The Russian economy since the collapse of the Soviet Union has been highly dependent on Western countries’ supply chains.
Particularly, Russia’s semiconductor industry is so lacking in international competitiveness that, in effect, it doesn’t even exist. Russia depends almost entirely on Taiwan Semiconductor Manufacturing Co. for chip production.
The country relies on Western countries for such components as those used to manufacture aircraft, and there are reports that the parts used in Russian-made drones are diverted from electronic appliances made in the West.
One of the purposes of the sanctions is to prevent Russia from procuring not only weapons but also components to produce firearms, so that the country’s arms production will be affected and it will run out of ammunition.
Furthermore, while Russia can constantly gain foreign currency revenues by selling crude oil and natural gas to China and India, it is becoming difficult for its government to sufficiently cover the massive costs of war and efforts to Russianize the areas it occupied only with revenues from energy sales as it has done so far.
Although the country has been able to obtain a certain amount of revenue due to soaring crude oil prices, Moscow has been forced to make large discounts on crude oil, making it harder to finance the war.
Russia is in a situation where it needs to float war loans, but sanctions have set a high hurdle for the country to raise funds in such a way. Sanctions have been put in place so that Russia will run short of money with which to continue fighting.
Lessons from sanctions
There are a lot of lessons Japan can learn from the sanctions imposed on Russia. The most important point is that excessive dependence on countries with potentially conflicting interests comes at a great cost.
While Japan faced some problems concerning the Sakhalin-2 oil and gas project, imposing sanctions has had little impact on its own economy as it has not been so dependent on Russia like European countries.
However, skyrocketing crude oil and natural gas prices have led to even higher costs in Japan, which had already been under pressure from rising prices.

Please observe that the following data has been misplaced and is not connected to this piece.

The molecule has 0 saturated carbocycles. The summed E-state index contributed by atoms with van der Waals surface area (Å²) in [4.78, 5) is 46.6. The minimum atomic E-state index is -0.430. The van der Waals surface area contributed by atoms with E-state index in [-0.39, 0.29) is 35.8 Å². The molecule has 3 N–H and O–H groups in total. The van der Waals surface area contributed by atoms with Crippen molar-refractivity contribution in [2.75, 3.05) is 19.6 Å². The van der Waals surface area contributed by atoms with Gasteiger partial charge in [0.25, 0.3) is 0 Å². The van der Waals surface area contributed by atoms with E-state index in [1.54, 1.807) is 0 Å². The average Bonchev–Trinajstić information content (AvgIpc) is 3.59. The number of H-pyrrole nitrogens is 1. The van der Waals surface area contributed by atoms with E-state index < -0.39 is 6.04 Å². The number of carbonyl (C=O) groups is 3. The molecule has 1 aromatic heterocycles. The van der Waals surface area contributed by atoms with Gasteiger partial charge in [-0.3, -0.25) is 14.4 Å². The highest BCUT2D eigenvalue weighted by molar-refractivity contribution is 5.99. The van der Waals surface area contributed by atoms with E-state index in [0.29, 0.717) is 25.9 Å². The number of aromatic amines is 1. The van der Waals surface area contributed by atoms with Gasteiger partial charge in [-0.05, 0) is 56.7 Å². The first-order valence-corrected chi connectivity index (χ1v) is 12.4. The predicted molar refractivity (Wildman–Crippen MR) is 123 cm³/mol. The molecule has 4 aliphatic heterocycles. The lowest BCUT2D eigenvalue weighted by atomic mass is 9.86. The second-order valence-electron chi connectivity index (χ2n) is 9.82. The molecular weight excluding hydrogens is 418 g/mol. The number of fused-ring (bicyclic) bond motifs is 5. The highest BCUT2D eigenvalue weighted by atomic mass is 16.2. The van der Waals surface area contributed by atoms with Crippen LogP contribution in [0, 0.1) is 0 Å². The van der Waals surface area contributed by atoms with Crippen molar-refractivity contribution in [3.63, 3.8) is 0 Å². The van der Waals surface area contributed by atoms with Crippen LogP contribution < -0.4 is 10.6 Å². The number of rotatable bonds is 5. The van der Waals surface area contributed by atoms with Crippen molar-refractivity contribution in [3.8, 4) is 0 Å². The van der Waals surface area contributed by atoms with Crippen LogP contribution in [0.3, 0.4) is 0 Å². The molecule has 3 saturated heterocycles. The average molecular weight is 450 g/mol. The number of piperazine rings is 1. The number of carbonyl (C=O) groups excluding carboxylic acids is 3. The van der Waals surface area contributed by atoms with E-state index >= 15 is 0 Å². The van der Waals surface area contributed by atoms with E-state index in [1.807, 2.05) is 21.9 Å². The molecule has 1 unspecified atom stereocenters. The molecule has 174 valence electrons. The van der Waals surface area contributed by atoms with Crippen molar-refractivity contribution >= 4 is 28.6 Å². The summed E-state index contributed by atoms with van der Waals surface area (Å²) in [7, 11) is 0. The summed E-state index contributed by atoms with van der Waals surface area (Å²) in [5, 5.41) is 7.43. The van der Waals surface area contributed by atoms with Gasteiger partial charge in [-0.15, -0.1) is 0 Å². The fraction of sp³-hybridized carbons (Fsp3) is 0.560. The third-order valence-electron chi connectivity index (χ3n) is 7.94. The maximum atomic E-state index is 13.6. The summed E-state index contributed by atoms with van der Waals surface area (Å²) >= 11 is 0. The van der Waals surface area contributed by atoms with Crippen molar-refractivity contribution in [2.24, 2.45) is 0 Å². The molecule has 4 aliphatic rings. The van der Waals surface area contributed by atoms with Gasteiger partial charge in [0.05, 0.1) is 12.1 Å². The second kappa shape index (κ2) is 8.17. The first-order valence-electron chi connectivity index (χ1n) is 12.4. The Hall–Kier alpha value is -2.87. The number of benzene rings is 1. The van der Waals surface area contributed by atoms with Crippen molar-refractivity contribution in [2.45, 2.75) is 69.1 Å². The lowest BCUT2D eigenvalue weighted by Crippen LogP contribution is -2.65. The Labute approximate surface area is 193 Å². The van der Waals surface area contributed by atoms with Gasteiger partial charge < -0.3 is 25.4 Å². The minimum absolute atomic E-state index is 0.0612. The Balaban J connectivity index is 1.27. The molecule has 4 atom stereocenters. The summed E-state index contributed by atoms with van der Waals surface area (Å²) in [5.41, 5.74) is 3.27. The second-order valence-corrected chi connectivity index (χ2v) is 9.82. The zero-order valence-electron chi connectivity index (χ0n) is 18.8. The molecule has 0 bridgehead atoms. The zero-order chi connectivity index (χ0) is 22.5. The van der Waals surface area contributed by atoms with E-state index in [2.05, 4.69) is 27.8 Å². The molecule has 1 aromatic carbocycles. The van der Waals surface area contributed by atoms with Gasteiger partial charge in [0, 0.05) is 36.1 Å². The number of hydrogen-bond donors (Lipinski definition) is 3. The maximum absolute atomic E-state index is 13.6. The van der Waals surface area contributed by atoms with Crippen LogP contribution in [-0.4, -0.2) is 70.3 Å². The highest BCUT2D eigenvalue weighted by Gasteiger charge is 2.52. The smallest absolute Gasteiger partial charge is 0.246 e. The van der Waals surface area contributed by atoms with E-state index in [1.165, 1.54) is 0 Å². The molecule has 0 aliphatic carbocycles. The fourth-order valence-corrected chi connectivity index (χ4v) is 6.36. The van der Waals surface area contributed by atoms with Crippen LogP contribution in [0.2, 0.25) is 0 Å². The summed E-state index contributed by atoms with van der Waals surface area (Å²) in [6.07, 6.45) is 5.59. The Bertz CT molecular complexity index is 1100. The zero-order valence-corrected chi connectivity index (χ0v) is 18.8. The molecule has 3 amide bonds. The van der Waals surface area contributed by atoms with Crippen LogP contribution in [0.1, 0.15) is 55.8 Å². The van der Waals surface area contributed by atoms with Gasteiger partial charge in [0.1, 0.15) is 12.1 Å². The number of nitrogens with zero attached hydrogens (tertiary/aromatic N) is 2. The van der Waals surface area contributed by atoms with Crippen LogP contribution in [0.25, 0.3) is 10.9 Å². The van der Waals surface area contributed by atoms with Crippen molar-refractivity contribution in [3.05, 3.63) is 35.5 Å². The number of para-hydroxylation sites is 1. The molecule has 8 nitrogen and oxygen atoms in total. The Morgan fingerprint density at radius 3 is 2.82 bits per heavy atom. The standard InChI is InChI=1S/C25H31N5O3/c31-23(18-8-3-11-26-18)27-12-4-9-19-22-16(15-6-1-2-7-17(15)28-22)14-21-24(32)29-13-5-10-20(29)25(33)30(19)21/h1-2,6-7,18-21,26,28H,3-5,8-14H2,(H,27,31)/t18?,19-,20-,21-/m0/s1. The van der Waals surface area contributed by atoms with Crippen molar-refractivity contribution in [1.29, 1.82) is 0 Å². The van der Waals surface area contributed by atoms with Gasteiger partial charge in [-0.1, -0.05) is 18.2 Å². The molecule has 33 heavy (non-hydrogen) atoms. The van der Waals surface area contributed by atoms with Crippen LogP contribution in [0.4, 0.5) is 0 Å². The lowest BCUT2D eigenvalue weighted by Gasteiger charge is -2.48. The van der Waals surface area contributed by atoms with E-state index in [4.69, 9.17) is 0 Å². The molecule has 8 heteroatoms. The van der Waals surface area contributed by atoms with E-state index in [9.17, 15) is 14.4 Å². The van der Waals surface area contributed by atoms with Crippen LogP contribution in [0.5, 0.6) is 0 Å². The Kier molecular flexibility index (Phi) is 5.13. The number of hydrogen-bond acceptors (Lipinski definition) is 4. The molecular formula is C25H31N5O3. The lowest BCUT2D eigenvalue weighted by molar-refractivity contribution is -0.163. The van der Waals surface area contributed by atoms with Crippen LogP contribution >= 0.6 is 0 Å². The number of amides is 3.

In that sense, from the perspective of economic security, excessive dependence on countries with potential for a conflict of interests is an issue that must be resolved swiftly.
It is also important to grasp how much those countries are relying on the Japanese economy.
To take away Russia’s ability to continue fighting, the most effective means are to stop supplies of semiconductors and other components from Western countries that Russia is strongly dependent on, as well as financial sanctions.
Such a list of sanctions will prove effective only when those imposing them are aware of how much Russia is relying on Western countries.
Tokyo’s strategic goal will be how it can create a situation in which countries with potential conflicting interests will maintain an economic relationship with Japan and become largely dependent on the Japanese economy.
Japan still has the ability to manufacture products that cannot be imitated by other countries.
Boosting such strength and indispensability and making other countries become dependent on Japan is the only way to increase the effectiveness of sanctions.
Disclaimer: The views expressed in this API Geoeconomic Briefing do not necessarily reflect those of the API, the Institute of Geoeconomics (IOG) or any other organizations to which the author belongs.